Bears are active in Grand Teton
Black and grizzly bears are roaming throughout the park--near roads, trails and in backcountry areas. Hikers and backcountry users are advised to travel in groups of three or more, make noise and carry bear spray. Visitors must stay 100 yards from bears. More »
Multi-use Pathway Closures
Intermittent closures of the park Multi-use Pathway System will occur through mid-October during asphalt sealing and safety improvement work. Pathway sections will reopen as work is completed. Follow the link for a map and more information. More »
Moose-Wilson Road Status
The Moose-Wilson Road between the Death Canyon Road and the Murie Center Road is currently open to all traffic. The road may re-close at any time due to wildlife activity. For current road conditions call 307-739-3682. More »
Scoping for UW/NPS Research Center Improvements
Contact: Public Affairs Office, 307.739.3393
The University of Wyoming (UW) and National Park Service (NPS) will prepare an environmental assessment (EA) to analyze environmental effects of a range of alternatives for proposed improvements to the UW/NPS Research Center Campus at the AMK Ranch on the east shore of Jackson Lake in Grand Teton National Park. These include replacement of the water and wastewater systems, construction of a new dormitory, and implementation of a number of other improvements. Public comments will be accepted during a scoping period from January 18 through February 20, 2013.
Administrators at the UW/NPS Research Center have determined the need to replace the existing water and wastewater systems. The current potable water system operates from three wells and an associated 500-gallon pressure tank; in its current state this water system does not provide structural fire protection. Currently, six buildings are served by seven individual septic tanks/leach field systems, and this existing wastewater system is well beyond its intended lifespan.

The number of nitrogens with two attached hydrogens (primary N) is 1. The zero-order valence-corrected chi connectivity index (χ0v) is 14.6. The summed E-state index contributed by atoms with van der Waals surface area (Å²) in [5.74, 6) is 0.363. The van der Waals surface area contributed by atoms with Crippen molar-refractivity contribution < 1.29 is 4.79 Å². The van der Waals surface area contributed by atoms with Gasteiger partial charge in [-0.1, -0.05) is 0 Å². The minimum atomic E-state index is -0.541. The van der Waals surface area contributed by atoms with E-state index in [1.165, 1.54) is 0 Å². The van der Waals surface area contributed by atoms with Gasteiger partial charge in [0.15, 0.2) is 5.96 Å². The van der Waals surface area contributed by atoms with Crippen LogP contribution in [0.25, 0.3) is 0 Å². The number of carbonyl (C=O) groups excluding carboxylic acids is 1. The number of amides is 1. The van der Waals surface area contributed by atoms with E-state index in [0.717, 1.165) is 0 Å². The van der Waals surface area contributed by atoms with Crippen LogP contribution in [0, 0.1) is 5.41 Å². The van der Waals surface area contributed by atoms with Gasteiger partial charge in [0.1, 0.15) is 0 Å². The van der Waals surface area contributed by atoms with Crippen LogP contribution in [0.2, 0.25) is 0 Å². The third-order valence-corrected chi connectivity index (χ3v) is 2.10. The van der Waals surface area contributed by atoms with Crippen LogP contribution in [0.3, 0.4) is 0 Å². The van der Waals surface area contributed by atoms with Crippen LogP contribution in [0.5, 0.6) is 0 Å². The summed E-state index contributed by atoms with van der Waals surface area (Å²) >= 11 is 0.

The number of researchers using the Center's campus is increasing and overnight housing is frequently filled to a capacity of 60 individuals. To accommodate a maximum overnight population of 75 people, UW is proposing future construction of a 24-person accessible dormitory. The new dormitory, which would be accessible for persons with disabilities and compliant with structural fire codes, would relieve some pressure on the campus' historic buildings.
Several other improvements are also being considered. The EA will evaluate the impact of addressing other issues such as surface water drainage around the Berol Lodge, lakeshore erosion, and the condition and appearance of the existing breakwater wall located adjacent to the historic boat house.
The Research Center, which is located about one mile north of Leeks Marina, is within the AMK Ranch Historic District and consists of several structures built primarily between 1927 and 1937. The primary function of the Research Center is to promote scientific study within the Greater Yellowstone Area. This facility furnishes housing, laboratory space, transportation, equipment and financial support to enable investigators in the biological, physical, and social sciences to access the rich and diverse natural and cultural resources of Grand Teton and Yellowstone national parks, the John D. Rockefeller, Jr. Memorial Parkway, and surrounding areas.
To obtain information and submit comments, visit online at http://parkplanning.nps.gov/uw-nps. Comments may also be submitted to Grand Teton National Park; Planning & Environmental Compliance; P.O. Drawer 170; Moose, WY 83012.
Did You Know?
Did you know that pronghorns are the fastest mammals in the western hemisphere? They can run up to 70 mph, but do not like to jump fences! In the summer, pronghorn live along Antelope Flats Road, but in fall they migrate almost 200 miles to central Wyoming.